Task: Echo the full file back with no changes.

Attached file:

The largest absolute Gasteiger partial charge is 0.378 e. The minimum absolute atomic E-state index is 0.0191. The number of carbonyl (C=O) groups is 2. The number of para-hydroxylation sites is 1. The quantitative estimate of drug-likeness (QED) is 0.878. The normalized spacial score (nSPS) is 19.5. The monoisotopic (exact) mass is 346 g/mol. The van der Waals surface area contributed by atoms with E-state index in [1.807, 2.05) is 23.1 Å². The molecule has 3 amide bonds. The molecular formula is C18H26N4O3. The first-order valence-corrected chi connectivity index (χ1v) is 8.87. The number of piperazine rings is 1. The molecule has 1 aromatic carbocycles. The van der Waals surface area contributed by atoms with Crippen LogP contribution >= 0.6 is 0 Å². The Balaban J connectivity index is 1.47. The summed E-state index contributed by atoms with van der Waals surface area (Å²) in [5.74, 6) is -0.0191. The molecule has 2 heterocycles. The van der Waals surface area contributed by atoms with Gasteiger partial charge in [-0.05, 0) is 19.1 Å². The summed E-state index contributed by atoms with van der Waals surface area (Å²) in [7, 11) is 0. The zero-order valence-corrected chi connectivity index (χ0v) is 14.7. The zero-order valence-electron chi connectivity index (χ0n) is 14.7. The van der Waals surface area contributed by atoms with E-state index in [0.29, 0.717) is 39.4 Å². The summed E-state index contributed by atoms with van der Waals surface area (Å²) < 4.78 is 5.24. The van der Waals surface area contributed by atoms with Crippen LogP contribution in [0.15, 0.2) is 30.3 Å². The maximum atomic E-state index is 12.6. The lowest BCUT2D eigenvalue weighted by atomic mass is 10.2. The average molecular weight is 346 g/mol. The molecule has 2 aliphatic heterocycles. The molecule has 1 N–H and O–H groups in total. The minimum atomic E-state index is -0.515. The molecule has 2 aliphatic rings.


The largest absolute Gasteiger partial charge is 0.378 e. The minimum absolute atomic E-state index is 0.0191. The number of carbonyl (C=O) groups is 2. The number of para-hydroxylation sites is 1. The quantitative estimate of drug-likeness (QED) is 0.878. The normalized spacial score (nSPS) is 19.5. The monoisotopic (exact) mass is 346 g/mol. The van der Waals surface area contributed by atoms with E-state index in [1.807, 2.05) is 23.1 Å². The molecule has 3 amide bonds. The molecular formula is C18H26N4O3. The first-order valence-corrected chi connectivity index (χ1v) is 8.87. The number of piperazine rings is 1. The molecule has 1 aromatic carbocycles. The van der Waals surface area contributed by atoms with Crippen LogP contribution >= 0.6 is 0 Å². The Balaban J connectivity index is 1.47. The summed E-state index contributed by atoms with van der Waals surface area (Å²) in [5.74, 6) is -0.0191. The molecule has 2 heterocycles. The van der Waals surface area contributed by atoms with Gasteiger partial charge in [-0.05, 0) is 19.1 Å². The summed E-state index contributed by atoms with van der Waals surface area (Å²) in [7, 11) is 0. The zero-order valence-corrected chi connectivity index (χ0v) is 14.7. The zero-order valence-electron chi connectivity index (χ0n) is 14.7. The van der Waals surface area contributed by atoms with E-state index in [0.29, 0.717) is 39.4 Å². The summed E-state index contributed by atoms with van der Waals surface area (Å²) < 4.78 is 5.24. The van der Waals surface area contributed by atoms with Crippen LogP contribution in [0.15, 0.2) is 30.3 Å². The maximum atomic E-state index is 12.6. The lowest BCUT2D eigenvalue weighted by atomic mass is 10.2. The average molecular weight is 346 g/mol. The molecule has 2 aliphatic heterocycles. The molecule has 1 N–H and O–H groups in total. The minimum atomic E-state index is -0.515. The molecule has 2 aliphatic rings.